Family traditions at Clark
By Lily Raff McCaulou
Trace the Giles’ family tree back far enough and it turns out it took root at Clark College. Nancy Novak ’57 was in her first year of studying for a career in medical technology when a friend, Doreen, invited her to lunch with a few other students. They met at a pub on the eastern edge of campus, down Fourth Plain Boulevard, where old warehousing units had been converted into ramshackle classrooms nicknamed “the cardboard jungle.”
The lunch was actually a matchmaking setup arranged at the request of another friend of Doreen’s, Dale Giles ’57. Dale said he used to “sneak peek” at Nancy but didn’t know her well enough to approach her himself. Dale was a baseball player, and he was athletic, handsome and charming. After meeting him, Nancy told Doreen, “yeah, I’d be interested in going out with him.” Doreen relayed the message.
“A year later we were married,” said Nancy.
Nancy Novak became Nancy Giles and gave birth to a son the next year, followed by three more in close succession. Today, Nancy and Dale also have nine grandchildren and six great-grandchildren.
The family shares a legacy of independence, hard work and building businesses through an old-fashioned combination of determination and grit. They also share another tradition: education at Clark College.
Three of the Giles’ four children attended Clark, and several grandchildren studied there too.
Clark as a family legacy is not unusual in Vancouver and its surrounding communities. The vast majority of Clark alumni remain in or near Vancouver, making the college an important conduit for economic vibrancy in the region. A 2017 online survey found that 99 percent of alumni aged 39 and younger live in the greater Portland-Vancouver metropolitan area.
That survey also found that the top 10 employers of Clark alumni are Clark College, PeaceHealth Southwest Medical Center, Vancouver School District, Evergreen School District, The Vancouver Clinic, Clark County, Legacy Salmon Creek Hospital, Washington State University at Vancouver, Veterans Administration Medical Center and the city of Vancouver. The top five professions for Clark alumni are nursing, dentistry, education, health care and law.
Clark College is a common thread running through Vancouver and its surrounding communities. It is certainly part of the story of Dale and Nancy Giles.
Dale joked recently that he spent his time at Clark studying baseball.
“It was my main interest,” he said.
The center fielder played on a Clark team, coached by the beloved Skeet O’Connell, the namesake of Clark’s athletics building. The team won back-to-back state championships in 1956 and 1957.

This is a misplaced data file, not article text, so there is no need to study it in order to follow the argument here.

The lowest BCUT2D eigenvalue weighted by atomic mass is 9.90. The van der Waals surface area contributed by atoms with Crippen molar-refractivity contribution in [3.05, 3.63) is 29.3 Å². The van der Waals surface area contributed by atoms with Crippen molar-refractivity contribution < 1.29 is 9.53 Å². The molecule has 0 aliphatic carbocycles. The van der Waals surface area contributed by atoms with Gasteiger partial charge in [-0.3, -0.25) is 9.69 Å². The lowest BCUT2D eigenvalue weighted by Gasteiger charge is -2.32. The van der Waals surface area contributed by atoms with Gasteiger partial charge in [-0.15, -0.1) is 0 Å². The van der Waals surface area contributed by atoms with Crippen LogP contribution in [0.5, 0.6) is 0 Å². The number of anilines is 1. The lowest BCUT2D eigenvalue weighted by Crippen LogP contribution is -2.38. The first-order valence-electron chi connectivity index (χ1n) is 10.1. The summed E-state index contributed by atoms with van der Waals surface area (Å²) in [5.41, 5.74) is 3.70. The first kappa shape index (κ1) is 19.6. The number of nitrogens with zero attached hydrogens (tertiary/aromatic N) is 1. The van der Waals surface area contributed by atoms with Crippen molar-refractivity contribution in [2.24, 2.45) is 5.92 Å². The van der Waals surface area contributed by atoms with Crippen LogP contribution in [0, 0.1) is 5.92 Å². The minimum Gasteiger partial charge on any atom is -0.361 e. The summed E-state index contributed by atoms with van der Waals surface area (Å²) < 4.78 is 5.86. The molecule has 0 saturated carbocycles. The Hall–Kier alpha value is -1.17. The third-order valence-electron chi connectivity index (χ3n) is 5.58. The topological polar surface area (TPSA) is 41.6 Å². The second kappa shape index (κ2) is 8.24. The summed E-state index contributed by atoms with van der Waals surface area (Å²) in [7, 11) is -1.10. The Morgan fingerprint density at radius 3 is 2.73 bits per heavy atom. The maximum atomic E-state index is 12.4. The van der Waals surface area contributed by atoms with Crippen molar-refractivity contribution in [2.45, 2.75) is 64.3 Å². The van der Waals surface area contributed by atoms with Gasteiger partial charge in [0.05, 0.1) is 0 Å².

“I thought I was headed for the New York Yankees,” Dale said. “And then they hired Mickey Mantle instead.”
Dale and Nancy Giles left Clark College in 1957. They had not finished their degrees but were newly married and both working full time, Dale for the Federal Reserve Bank in Portland, Ore., and Nancy for Alcoa, the local aluminum smelter. In 1958, the national economy dove into a recession and Dale was laid off. For six weeks, he received unemployment benefits — the only financial assistance the couple says they ever accepted. Dale worked at a paper mill, a brewery and at White Motor Company, in Portland.
The couple’s pastor at Trinity Lutheran Church recommended Dale to an acquaintance, Leroy “Sunny” Horn, who was looking for a hardworking individual who might be interested in working in the insurance industry. Horn was a State Farm agent who convinced Dale to take some aptitude tests, which he passed handily, and then study for a certification. But the family had another baby on the way and worried that the career switch offered too much uncertainty.
Although money was tight, the family saved what they could. Every week, Dale walked a couple of miles to First Interstate Bank and deposited whatever money was leftover, usually 50 cents at a time. Eventually, they saved enough for a down payment on a small home in Vancouver.
By 1966, as Dale was doing shift work at Alcoa, he became fed up with the inconsistent scheduling. He called Horn and asked if there was still an opportunity to go to work in the insurance business. Dale spent the summer studying manuals and in the fall, he went to work in the basement of Horn’s office. State Farm didn’t give him any clients to start with, so Dale knocked on doors.
“I’d go down to the utility office and see who signed up for electricity. Then I’d call them and talk to them about their insurance. I was a wonderful salesman,” Dale said.